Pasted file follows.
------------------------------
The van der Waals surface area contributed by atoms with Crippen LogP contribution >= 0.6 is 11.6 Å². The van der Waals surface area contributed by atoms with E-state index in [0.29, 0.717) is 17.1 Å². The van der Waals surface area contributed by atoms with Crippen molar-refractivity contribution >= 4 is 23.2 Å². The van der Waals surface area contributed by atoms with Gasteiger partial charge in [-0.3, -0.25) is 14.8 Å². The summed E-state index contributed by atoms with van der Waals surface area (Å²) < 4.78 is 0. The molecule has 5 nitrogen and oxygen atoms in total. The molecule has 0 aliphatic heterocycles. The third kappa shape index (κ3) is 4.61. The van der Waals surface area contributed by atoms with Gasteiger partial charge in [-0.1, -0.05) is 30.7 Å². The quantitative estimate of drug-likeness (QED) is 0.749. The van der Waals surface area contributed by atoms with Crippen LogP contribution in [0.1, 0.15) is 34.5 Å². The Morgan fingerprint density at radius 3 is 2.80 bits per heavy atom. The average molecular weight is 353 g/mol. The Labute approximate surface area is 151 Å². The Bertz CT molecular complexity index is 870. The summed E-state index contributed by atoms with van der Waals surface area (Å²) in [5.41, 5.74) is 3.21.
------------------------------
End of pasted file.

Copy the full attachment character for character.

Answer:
The van der Waals surface area contributed by atoms with Crippen LogP contribution >= 0.6 is 11.6 Å². The van der Waals surface area contributed by atoms with E-state index in [0.29, 0.717) is 17.1 Å². The van der Waals surface area contributed by atoms with Crippen molar-refractivity contribution >= 4 is 23.2 Å². The van der Waals surface area contributed by atoms with Gasteiger partial charge in [-0.3, -0.25) is 14.8 Å². The summed E-state index contributed by atoms with van der Waals surface area (Å²) < 4.78 is 0. The molecule has 5 nitrogen and oxygen atoms in total. The molecule has 0 aliphatic heterocycles. The third kappa shape index (κ3) is 4.61. The van der Waals surface area contributed by atoms with Gasteiger partial charge in [-0.1, -0.05) is 30.7 Å². The quantitative estimate of drug-likeness (QED) is 0.749. The van der Waals surface area contributed by atoms with Crippen LogP contribution in [0.1, 0.15) is 34.5 Å². The Morgan fingerprint density at radius 3 is 2.80 bits per heavy atom. The average molecular weight is 353 g/mol. The Labute approximate surface area is 151 Å². The Bertz CT molecular complexity index is 870. The summed E-state index contributed by atoms with van der Waals surface area (Å²) in [5.41, 5.74) is 3.21.